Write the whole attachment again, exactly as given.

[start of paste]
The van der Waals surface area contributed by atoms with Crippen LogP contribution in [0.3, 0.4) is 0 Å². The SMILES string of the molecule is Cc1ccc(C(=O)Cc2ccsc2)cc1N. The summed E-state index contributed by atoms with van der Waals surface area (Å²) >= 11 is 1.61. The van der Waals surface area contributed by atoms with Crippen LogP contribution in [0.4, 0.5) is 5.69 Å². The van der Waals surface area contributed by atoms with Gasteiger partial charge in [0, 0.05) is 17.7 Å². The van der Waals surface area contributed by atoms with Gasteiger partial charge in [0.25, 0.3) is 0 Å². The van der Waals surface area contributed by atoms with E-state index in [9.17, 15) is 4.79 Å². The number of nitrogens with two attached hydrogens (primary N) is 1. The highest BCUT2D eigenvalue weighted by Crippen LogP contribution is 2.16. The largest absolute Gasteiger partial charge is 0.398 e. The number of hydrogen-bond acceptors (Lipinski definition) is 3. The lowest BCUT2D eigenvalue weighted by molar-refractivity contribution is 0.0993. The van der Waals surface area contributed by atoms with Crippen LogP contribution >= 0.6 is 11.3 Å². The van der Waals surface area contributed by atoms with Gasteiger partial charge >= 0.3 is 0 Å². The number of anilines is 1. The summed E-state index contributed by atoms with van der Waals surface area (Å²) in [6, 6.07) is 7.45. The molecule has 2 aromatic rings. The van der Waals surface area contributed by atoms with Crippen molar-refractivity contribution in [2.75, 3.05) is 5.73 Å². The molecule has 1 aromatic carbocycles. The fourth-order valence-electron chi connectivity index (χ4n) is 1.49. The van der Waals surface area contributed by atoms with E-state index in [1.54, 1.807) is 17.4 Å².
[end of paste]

The van der Waals surface area contributed by atoms with Crippen LogP contribution in [0.3, 0.4) is 0 Å². The SMILES string of the molecule is Cc1ccc(C(=O)Cc2ccsc2)cc1N. The summed E-state index contributed by atoms with van der Waals surface area (Å²) >= 11 is 1.61. The van der Waals surface area contributed by atoms with Crippen LogP contribution in [0.4, 0.5) is 5.69 Å². The van der Waals surface area contributed by atoms with Gasteiger partial charge in [0, 0.05) is 17.7 Å². The van der Waals surface area contributed by atoms with Gasteiger partial charge in [0.25, 0.3) is 0 Å². The van der Waals surface area contributed by atoms with E-state index in [9.17, 15) is 4.79 Å². The number of nitrogens with two attached hydrogens (primary N) is 1. The highest BCUT2D eigenvalue weighted by Crippen LogP contribution is 2.16. The largest absolute Gasteiger partial charge is 0.398 e. The number of hydrogen-bond acceptors (Lipinski definition) is 3. The lowest BCUT2D eigenvalue weighted by molar-refractivity contribution is 0.0993. The van der Waals surface area contributed by atoms with Crippen LogP contribution >= 0.6 is 11.3 Å². The van der Waals surface area contributed by atoms with Gasteiger partial charge >= 0.3 is 0 Å². The number of anilines is 1. The summed E-state index contributed by atoms with van der Waals surface area (Å²) in [6, 6.07) is 7.45. The molecule has 2 aromatic rings. The van der Waals surface area contributed by atoms with Crippen molar-refractivity contribution in [2.75, 3.05) is 5.73 Å². The molecule has 1 aromatic carbocycles. The fourth-order valence-electron chi connectivity index (χ4n) is 1.49. The van der Waals surface area contributed by atoms with E-state index in [1.54, 1.807) is 17.4 Å².